Dynamic modeling to assess hip loading for martian space exploration

Dava Newman, Grant Schaffner, Z. Maria Oden, Christopher B Ruff, Thomas Beck

Research output: Contribution to journalArticle


Astronaut performance of locomotion and falls in a partial gravity environment similar to Mars (3/8 G) was simulated. An astronaut loping in Mars gravity while wearing a space suit was modeled. Preliminary calculating of factor of risk indicate that both locomotion and falls have a significant fracture risk level following long-term space flight if bone loss occurs at the rates currently observed in space flight studies (1-2% bone mineral density loss per month). This applies to astronauts performing activities on Mars following a 6-12 month journey in weightlessness, and to astronauts performing activities on Earth following 6 months or more of weightlessness. Given the significant level of fracture risk associated with both traumatic activities (falls) and activities of daily living (locomotion) for astronauts, there exists a serious need for countermeasures to bone loss associated with weightlessness.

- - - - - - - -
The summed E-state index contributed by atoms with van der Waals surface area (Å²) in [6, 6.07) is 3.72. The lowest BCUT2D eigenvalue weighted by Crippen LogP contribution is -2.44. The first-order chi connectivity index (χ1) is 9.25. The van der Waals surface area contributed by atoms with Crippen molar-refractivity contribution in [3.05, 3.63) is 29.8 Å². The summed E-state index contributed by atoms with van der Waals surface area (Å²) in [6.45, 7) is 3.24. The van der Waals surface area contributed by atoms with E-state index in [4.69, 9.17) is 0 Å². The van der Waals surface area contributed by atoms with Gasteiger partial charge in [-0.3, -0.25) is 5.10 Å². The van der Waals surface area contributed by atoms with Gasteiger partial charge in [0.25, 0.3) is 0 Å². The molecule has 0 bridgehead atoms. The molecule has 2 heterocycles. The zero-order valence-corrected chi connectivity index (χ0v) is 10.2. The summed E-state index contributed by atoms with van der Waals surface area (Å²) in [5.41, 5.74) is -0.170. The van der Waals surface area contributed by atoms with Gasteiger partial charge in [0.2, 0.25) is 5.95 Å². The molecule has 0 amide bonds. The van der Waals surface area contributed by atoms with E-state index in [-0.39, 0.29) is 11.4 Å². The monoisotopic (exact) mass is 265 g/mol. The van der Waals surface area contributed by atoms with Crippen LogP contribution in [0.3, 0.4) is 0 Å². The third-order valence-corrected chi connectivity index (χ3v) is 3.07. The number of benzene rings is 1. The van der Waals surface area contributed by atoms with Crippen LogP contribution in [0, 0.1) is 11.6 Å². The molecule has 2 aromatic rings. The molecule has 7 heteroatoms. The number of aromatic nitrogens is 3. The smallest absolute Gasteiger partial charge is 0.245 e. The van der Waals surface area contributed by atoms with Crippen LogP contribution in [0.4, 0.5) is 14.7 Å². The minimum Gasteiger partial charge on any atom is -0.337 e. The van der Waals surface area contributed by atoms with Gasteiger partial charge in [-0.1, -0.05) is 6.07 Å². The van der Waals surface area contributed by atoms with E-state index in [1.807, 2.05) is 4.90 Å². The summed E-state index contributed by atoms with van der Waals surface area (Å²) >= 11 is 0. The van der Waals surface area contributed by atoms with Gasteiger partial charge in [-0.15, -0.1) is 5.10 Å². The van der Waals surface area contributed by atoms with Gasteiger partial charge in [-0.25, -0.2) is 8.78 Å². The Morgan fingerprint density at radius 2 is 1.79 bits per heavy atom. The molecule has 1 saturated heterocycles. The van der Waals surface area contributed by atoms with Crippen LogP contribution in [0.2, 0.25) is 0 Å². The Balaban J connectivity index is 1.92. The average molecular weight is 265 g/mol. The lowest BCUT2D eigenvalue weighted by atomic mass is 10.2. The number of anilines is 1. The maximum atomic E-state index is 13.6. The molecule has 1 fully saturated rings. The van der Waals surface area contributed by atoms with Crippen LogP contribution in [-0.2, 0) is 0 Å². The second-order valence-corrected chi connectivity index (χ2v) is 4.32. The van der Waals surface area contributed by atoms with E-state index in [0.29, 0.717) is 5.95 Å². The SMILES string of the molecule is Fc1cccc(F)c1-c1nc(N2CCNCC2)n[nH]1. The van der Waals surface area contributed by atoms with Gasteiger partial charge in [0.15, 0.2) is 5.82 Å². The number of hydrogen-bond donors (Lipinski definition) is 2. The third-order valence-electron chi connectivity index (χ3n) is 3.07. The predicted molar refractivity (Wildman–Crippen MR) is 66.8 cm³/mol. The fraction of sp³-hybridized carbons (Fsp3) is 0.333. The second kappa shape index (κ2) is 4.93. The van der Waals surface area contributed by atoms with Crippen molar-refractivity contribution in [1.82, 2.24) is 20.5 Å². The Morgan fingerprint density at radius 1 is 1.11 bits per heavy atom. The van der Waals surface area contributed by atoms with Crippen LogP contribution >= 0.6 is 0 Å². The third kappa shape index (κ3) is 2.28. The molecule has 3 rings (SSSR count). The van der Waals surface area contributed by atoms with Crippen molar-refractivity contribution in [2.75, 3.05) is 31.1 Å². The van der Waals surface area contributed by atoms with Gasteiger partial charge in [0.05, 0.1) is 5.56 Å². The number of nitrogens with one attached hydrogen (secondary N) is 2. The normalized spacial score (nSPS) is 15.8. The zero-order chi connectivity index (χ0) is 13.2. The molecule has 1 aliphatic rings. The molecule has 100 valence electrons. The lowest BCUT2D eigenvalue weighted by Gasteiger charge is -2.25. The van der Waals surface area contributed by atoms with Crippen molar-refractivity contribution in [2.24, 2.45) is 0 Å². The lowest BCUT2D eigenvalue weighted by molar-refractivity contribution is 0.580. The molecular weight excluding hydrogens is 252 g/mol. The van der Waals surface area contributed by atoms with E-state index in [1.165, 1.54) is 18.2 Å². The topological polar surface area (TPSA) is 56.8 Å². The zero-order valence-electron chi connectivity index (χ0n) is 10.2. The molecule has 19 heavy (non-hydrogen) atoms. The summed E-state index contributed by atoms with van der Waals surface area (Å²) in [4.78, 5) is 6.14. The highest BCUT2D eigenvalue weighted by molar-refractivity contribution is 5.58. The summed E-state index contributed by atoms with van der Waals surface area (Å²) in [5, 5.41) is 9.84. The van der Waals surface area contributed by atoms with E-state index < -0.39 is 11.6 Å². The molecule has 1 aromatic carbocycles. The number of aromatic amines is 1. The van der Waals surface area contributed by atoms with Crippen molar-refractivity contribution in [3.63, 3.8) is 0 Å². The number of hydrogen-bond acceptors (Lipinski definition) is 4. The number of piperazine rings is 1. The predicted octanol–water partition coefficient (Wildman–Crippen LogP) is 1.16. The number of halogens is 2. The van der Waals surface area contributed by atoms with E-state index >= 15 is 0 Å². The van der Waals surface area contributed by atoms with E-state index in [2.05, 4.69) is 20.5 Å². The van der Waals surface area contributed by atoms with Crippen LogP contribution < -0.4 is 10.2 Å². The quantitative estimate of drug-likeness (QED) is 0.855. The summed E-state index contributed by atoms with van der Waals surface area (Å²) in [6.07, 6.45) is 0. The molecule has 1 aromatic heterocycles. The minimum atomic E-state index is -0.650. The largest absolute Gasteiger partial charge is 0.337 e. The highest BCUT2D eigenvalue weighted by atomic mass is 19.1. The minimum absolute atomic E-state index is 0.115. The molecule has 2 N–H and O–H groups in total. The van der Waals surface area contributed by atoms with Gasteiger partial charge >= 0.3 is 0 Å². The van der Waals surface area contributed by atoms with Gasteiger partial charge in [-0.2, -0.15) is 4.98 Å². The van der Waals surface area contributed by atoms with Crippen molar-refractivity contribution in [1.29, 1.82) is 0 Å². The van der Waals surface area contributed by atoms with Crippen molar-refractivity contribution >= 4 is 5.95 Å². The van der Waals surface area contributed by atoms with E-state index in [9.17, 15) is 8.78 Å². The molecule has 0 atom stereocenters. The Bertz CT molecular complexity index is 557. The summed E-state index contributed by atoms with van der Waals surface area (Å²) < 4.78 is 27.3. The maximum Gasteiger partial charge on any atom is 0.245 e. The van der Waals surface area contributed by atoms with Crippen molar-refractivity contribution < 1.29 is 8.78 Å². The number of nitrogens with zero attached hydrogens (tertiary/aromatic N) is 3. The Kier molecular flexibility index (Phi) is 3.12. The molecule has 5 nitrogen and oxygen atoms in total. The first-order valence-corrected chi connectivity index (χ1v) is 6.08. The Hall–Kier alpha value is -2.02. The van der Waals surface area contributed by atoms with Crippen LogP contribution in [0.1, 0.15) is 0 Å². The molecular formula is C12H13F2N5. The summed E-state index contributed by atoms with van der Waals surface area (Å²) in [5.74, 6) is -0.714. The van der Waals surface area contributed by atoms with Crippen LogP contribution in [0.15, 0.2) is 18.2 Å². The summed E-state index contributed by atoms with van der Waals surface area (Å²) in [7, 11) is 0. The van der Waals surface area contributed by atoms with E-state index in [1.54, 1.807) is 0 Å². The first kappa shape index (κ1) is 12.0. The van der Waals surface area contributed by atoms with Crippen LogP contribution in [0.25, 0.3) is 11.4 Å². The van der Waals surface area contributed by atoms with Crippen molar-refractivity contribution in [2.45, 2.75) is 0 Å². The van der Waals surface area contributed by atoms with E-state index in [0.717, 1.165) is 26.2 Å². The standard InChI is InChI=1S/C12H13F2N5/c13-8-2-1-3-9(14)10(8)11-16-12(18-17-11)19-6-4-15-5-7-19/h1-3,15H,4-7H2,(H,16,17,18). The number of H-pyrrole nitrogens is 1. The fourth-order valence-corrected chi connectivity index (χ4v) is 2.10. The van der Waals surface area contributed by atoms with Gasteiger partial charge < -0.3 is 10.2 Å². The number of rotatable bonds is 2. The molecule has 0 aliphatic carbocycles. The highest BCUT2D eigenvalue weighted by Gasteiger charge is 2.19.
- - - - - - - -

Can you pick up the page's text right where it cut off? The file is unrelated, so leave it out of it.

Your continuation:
Original languageEnglish (US)
JournalAnnals of Biomedical Engineering
Issue numberSUPPL. 1
Publication statusPublished - 2000
Externally publishedYes


ASJC Scopus subject areas

  • Biomedical Engineering

Cite this

Newman, D., Schaffner, G., Oden, Z. M., Ruff, C. B., & Beck, T. (2000). Dynamic modeling to assess hip loading for martian space exploration. Annals of Biomedical Engineering, 28(SUPPL. 1).